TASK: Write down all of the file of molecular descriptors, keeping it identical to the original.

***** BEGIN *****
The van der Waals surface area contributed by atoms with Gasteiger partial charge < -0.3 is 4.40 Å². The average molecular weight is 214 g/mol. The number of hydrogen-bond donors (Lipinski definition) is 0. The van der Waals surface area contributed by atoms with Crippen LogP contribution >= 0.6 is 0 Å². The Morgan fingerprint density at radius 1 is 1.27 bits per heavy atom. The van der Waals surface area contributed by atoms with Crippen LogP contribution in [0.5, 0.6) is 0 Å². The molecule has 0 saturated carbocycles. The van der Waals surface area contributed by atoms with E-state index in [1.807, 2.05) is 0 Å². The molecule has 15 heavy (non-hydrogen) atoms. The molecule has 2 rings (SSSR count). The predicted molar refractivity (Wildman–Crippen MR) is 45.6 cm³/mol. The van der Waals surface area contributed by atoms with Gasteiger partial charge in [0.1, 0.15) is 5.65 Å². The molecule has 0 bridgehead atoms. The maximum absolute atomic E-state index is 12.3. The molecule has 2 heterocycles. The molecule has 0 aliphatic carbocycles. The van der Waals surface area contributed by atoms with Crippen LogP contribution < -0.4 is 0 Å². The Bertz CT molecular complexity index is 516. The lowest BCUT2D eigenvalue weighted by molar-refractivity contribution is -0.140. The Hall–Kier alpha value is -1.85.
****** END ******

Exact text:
The van der Waals surface area contributed by atoms with Gasteiger partial charge < -0.3 is 4.40 Å². The average molecular weight is 214 g/mol. The number of hydrogen-bond donors (Lipinski definition) is 0. The van der Waals surface area contributed by atoms with Crippen LogP contribution >= 0.6 is 0 Å². The Morgan fingerprint density at radius 1 is 1.27 bits per heavy atom. The van der Waals surface area contributed by atoms with Crippen LogP contribution in [0.5, 0.6) is 0 Å². The molecule has 0 saturated carbocycles. The van der Waals surface area contributed by atoms with E-state index in [1.807, 2.05) is 0 Å². The molecule has 15 heavy (non-hydrogen) atoms. The molecule has 2 rings (SSSR count). The predicted molar refractivity (Wildman–Crippen MR) is 45.6 cm³/mol. The van der Waals surface area contributed by atoms with Gasteiger partial charge in [0.1, 0.15) is 5.65 Å². The molecule has 0 bridgehead atoms. The maximum absolute atomic E-state index is 12.3. The molecule has 2 heterocycles. The molecule has 0 aliphatic carbocycles. The van der Waals surface area contributed by atoms with Crippen LogP contribution < -0.4 is 0 Å². The Bertz CT molecular complexity index is 516. The lowest BCUT2D eigenvalue weighted by molar-refractivity contribution is -0.140. The Hall–Kier alpha value is -1.85.